In recent years the trucking industry has been faced with a double-edged sword — rising fuel costs and a plummeting labor force. In today’s blog we’re taking a look at what this means for shipping costs, and how retailers can fortify their operations against price hikes.
Why are shipping costs growing?
Fuel accounts for about 21 percent of carrier expenses. Diesel prices recently reached $3.28 per gallon — a three-year high — and could climb as high as $3.50 by the end of 2018.
But the largest source of cost increases for most companies have been driver wages and benefits. Currently, there are more than 500,000 over-the-road drivers delivering goods across the U.S. But most analysts say this figure is at least 45,000 short of where it should be. Since the early 2000’s fleets have been struggling with an ongoing lack of qualified drivers. Many employees are leaving the industry to take jobs that allow them more time with their families. Fewer young workers are entering the trucking industry, leaving companies with an aging workforce that is retiring rapidly. To stay competitive in a market beset by growing demand and shrinking talent, many firms are increasing wages and going all-out to attract new hires.
Response of shipping companies
As diesel prices tick up and the costs of keeping drivers rises, freight companies are taking action to protect their earnings. Shipping costs hit an all-time high earlier this year. Companies like XPO Logistics and Old Dominion Freight have implemented a general rate increase of 5.9 percent and 4.9 percent respectively. Logistics providers also investing in new equipment. A total of 37,500 big rigs, the most in over half a decade, has been ordered by the U.S. trucking industry. However, trucking fleets are still having challenges adding capacity fast enough to respond to the flood of new business. The problem is so severe that last month, a group of American shipping companies petitioned Congress to allow larger capacity trucks on the roads, to help companies meet demand surges and save on operating costs. Many, however, are concerned that these larger vehicles would pose safety hazards to other drivers.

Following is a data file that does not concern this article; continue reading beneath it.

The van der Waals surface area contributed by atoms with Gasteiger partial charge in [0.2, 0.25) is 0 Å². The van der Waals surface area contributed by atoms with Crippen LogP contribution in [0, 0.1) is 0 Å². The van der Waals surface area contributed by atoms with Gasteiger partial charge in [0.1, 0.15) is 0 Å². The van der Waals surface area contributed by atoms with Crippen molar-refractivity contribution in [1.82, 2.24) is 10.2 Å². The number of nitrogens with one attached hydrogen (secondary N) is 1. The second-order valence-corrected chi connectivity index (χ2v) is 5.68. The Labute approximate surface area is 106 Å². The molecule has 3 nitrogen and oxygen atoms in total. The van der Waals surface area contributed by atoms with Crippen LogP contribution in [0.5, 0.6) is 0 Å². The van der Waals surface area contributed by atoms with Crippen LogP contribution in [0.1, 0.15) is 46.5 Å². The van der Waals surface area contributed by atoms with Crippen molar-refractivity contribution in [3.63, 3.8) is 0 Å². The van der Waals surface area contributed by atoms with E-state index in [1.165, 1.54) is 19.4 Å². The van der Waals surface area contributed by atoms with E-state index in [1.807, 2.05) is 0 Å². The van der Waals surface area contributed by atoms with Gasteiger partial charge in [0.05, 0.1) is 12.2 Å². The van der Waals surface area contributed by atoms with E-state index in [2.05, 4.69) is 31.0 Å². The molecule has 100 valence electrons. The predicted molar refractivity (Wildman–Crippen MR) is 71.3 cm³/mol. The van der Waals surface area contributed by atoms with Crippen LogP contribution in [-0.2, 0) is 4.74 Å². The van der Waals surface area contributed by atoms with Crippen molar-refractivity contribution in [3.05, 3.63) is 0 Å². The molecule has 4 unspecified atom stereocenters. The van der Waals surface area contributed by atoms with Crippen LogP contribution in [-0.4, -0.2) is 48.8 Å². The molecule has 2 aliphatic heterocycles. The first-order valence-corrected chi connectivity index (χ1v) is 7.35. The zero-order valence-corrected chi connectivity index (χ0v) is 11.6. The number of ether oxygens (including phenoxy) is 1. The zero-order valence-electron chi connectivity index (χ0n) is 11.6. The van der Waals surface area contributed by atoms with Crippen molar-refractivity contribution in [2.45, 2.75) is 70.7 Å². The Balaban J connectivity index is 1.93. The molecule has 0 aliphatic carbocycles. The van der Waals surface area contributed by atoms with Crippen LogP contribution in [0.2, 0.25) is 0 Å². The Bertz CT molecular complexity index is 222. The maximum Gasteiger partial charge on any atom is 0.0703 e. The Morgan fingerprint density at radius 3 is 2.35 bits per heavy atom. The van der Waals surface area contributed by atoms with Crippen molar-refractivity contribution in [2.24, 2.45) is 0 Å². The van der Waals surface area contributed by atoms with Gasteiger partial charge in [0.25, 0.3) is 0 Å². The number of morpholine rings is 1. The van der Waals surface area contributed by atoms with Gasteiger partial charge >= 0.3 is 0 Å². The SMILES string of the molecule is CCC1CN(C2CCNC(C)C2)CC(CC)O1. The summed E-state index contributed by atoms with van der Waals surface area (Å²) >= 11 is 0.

Implications for other industries
Demand for consumer goods continues to experience aggregate growth, and with it industrial output. Last year U.S. manufacturing experienced its highest quarterly growth since 2010. Manufacturers of everything from clothing and food to construction equipment are shipping more cargo than usual. As higher labor and fuel costs ripple through the economy, the pressure is mounting on manufacturers and retailers to raise costs — costs that could eventually be passed on to consumers.
Tips for weathering the impact of shipping costs
Retailers can take steps to minimize the inefficient use of logistics resources — namely, by driving better visibility and communication throughout their operations. By being aware of how prepared they are to meet demand for specific products, and identifying patterns in demand, companies can potentially reduce orders or consolidate them into less frequent shipments. Shipment parameters should be utilized to their fullest extent to offset higher costs. For example, consolidating larger shipments in FCL (Full Container Loads) should be a best practice. On the other hand, products that experience more volatile demand should be planned for accordingly — rather than ordering them in bulk shipments, parcel them into LCLs (Less Than a Container Loads) for smaller and more frequent delivery that’s cost-effective. To optimize inventory and storage, identify and eliminate open spaces to make use of available floor-space and increase storage density.
Saving money and delivering customer satisfaction in the face of externalities — in this case, rising shipping costs — depends on good planning. And as always, good planning depends on communicating and responding to needs across your supply chain, with speed and precision. Consolidating shipments and taking advantage of space will be great strategies as costs increase, but to be truly effective, they should be underpinned by these essentials.